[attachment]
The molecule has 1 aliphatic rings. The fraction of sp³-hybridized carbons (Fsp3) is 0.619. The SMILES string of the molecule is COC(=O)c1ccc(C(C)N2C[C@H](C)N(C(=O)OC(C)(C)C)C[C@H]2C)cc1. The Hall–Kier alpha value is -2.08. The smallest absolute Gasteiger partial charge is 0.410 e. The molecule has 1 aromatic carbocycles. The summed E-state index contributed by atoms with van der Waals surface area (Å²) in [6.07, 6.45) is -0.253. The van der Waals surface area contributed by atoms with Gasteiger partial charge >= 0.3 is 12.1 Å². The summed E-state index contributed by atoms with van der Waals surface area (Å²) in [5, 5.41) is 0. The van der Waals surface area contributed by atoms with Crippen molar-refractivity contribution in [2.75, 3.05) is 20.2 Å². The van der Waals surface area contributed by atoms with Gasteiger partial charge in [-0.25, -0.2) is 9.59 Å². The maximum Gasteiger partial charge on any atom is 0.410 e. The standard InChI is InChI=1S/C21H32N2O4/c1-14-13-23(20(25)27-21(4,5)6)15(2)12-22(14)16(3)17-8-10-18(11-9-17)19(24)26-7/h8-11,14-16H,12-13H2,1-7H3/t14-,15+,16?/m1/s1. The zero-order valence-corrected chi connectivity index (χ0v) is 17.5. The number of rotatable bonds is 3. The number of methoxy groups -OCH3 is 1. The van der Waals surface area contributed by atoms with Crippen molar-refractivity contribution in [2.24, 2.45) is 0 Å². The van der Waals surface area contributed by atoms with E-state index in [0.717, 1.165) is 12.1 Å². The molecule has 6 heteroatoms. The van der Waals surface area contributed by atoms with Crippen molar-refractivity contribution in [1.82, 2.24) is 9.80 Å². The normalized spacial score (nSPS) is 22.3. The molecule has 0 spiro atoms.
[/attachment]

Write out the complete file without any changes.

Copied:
The molecule has 1 aliphatic rings. The fraction of sp³-hybridized carbons (Fsp3) is 0.619. The SMILES string of the molecule is COC(=O)c1ccc(C(C)N2C[C@H](C)N(C(=O)OC(C)(C)C)C[C@H]2C)cc1. The Hall–Kier alpha value is -2.08. The smallest absolute Gasteiger partial charge is 0.410 e. The molecule has 1 aromatic carbocycles. The summed E-state index contributed by atoms with van der Waals surface area (Å²) in [6.07, 6.45) is -0.253. The van der Waals surface area contributed by atoms with Gasteiger partial charge >= 0.3 is 12.1 Å². The summed E-state index contributed by atoms with van der Waals surface area (Å²) in [5, 5.41) is 0. The van der Waals surface area contributed by atoms with Crippen molar-refractivity contribution in [2.75, 3.05) is 20.2 Å². The van der Waals surface area contributed by atoms with Gasteiger partial charge in [-0.25, -0.2) is 9.59 Å². The maximum Gasteiger partial charge on any atom is 0.410 e. The standard InChI is InChI=1S/C21H32N2O4/c1-14-13-23(20(25)27-21(4,5)6)15(2)12-22(14)16(3)17-8-10-18(11-9-17)19(24)26-7/h8-11,14-16H,12-13H2,1-7H3/t14-,15+,16?/m1/s1. The zero-order valence-corrected chi connectivity index (χ0v) is 17.5. The number of rotatable bonds is 3. The number of methoxy groups -OCH3 is 1. The van der Waals surface area contributed by atoms with Crippen molar-refractivity contribution in [2.24, 2.45) is 0 Å². The van der Waals surface area contributed by atoms with E-state index in [0.717, 1.165) is 12.1 Å². The molecule has 6 heteroatoms. The van der Waals surface area contributed by atoms with Crippen molar-refractivity contribution in [1.82, 2.24) is 9.80 Å². The normalized spacial score (nSPS) is 22.3. The molecule has 0 spiro atoms.